Sally “Ghost” Shade shook her head angrily at herself and gently nudged her stick to get back into formation, while bumping the translation control to match speed with her flight lead. The turn was coming up as they passed Deimos, using the gravity of the tiny second moon of Mars to slow to near the orbital velocity of the carrier, and after that the run in to the break to enter the recovery pattern back at the boat. Thinking ahead, she knew her position in the formation would put her inside the turn, so she’d have to anticipate her lead falling back relative to her as she effectively cut the corner, so she’d have to reverse thrust slightly into the turn as they whipped past, the rocky surface and lights of Navy Station Deimos flashing past her canopy, and then she’d have to thrust forward again coming out of the turn to keep from lagging behind on their new course.

    And after that everything depended on how you looked in the break at the boat. Well, that and how your landing was scored by the LSO for this hop, her graduation exercise.

    Just a few more minutes, then a nice break, a clean approach and good 3-wire trap, and she’d graduate advanced space aviator training and get her assignment to a fleet squadron. She hoped her solid classroom grades plus a reputation as a hot stick would get her a good assignment, but she couldn’t think about that now – she had to nail this hop.

    Sally concentrated on the guidance in her HUD as they completed the turn. “Looking good, Ghost. Lets nail this.” She clicked her mic button in reply, making tiny corrections to her stick and translation controls to tighten up the formation as she and her lead approached the break.

    1. Sooo? What did the LSO say? Did she get a good 3-wire trap? Did she graduate advanced space aviator training? What was her assignment?
      Inquiring minds want to know!

  13. Jenny stopped abruptly next to a tree at the edge of the woodlot and leaned over to pick up a stick, perhaps an inch in diameter and a foot long, its smooth bark still intact. Shahanna immediately sat at her feet, waiting patiently to see what her mistress would do with it.

    For a woodturner the stick held potential. Although a bit thick for a whistle, it could be bored for a simple flute. It was long and fat enough for a tall box that could hold crochet hooks, maybe. Or two shorter ones. The pith was off-center – perhaps she could make one of those natural edge goblets with the impossibly long thin stems that swayed at a touch. So many possibilities.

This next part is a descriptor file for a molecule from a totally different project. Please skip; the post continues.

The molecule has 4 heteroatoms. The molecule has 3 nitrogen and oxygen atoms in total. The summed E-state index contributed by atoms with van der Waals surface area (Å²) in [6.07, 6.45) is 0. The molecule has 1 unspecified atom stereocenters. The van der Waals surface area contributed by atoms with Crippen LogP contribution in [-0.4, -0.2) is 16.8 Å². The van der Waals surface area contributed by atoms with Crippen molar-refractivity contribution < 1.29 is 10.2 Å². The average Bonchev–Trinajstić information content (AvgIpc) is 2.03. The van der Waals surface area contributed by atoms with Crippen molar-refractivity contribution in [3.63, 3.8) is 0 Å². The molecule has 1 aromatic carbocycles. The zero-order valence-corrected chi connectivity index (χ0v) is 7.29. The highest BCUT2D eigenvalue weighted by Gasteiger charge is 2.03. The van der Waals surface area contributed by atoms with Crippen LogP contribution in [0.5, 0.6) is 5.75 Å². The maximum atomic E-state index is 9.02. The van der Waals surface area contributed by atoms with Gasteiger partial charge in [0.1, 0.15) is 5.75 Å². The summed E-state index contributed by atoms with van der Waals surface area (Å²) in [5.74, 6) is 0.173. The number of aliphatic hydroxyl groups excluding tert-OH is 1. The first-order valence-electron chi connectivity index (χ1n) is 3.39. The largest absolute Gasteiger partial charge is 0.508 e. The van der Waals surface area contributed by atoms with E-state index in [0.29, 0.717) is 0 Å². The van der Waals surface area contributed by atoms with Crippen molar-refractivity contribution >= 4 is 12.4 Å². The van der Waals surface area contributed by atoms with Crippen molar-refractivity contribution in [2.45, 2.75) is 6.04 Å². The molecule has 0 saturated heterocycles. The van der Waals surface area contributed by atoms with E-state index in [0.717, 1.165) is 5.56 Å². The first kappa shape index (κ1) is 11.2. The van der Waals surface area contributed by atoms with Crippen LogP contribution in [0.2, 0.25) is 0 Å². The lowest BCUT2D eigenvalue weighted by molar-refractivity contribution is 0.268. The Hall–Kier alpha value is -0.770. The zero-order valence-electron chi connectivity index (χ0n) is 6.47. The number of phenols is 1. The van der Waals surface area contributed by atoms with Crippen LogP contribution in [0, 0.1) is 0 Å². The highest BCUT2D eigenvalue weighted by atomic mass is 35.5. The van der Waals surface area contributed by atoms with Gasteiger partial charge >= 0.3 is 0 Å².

At a soft whine, Jenny looked down into Shahanna’s pleading eyes. The Afghan knew what a stick was for.

    Jenny patted the silken head. “You are right, of course.” She lifted the stick by one end and threw it as hard as she could out over the pasture. “Fetch!” Watching the hound leaping joyfully over the uneven ground, thin tail curled high and long coat riffling in the wind, she smiled. There would always be more sticks.

    200. Critique welcome!

    1. I like it as it is.
      But in case it amuses you… Here’s my fifty-four word version.

      Jenny bent and retrieved a stick, long, thin, smooth bark. Shahanna waited next to her mistress. The stick had potential: a flute? a box? a thin goblet? A soft whine interrupted her thoughts.

      “You’re right of course. Fetch!”

      The hound leaped joyfully, coat riffling in the wind. Jenny smiled. There are always more sticks.

      1. > Jane, this is an interesting condensation. All the (inter)action elements of the scene are present in the shorter version, while the setting has been removed, and Jenny’s thoughts about the stick have been changed from creative musing to a quick evaluation of potential. This in turn seems to shift perception of her mood from an artistic search for raw material to a simple romp with her dog.

        Makes me wonder just how much the editors at Reader’s Digest Condensed Books altered the authors’ original presentations. 😉

        > Phantom, I have turned some beautiful small pieces out of other people’s firewood, like the curly Koa waste blocks a friend in Hawaii sent me a few months ago. 😉

        1. That goes along with cutting your first three words … Jenny stopped abruptly … That is the setup for the artistic search and I lost it. I knew I was losing things I really enjoyed in the original but I had no words for what was happening. Would you have to lose the dog to get to fifty? Then you lose your ending twist. Very interesting. Thanks for sharing.

  14. Penny stared beadily into the trailer. I glared. “All right, horse,” I said. “We ARE going to this show, which means you ARE getting on this trailer. You can have the carrot-” a handful of grain- “or the stick.” I held up the whip in my other hand. “Which is it?”
    Penny chose the carrot. Smart horse.

  15. She let her breath out. A more conventional portal, perhaps. She walked to it, and he trailed behind. Through the arched doorway and onto a floor of wood — enormous planks, as if sawed by some giant.
    The sky was gray. Or was that some kind of uneven plastering on a distant wall?
    They trudged.
    Hours later (or did she imagine that much time?), they saw a book, lying open on the floor. Birds twittered as they flew. A cherry tree stood in full bloom, with a bench under it.
    The tree that spread about was green though not lush. On it stood a woman dressed in black and white, with her little dog, also black and white.
    She swallowed and trudged onward. It did not look like you could walk into this portal and never go back to the world that had looked outside it, but it so seldom did.

  16. Apparently, I’m going through horse withdrawals:

    Skype leaped underneath me when Tom hit the ball. My life flashed before my eyes as I went airborne, but Skye was already cantering and I landed back in the saddle with a thud.
    The rest of the chukkar was uneventful, and as we walked our ponies out of the arena, Tom slapped me on the back. “Nice job sticking to that horse!”
    “Thanks,” I said, “but does it really count? She threw me so high, my feet were above her withers!”
    “You didn’t fall off; that’s all that matters,” Tom said. We both laughed.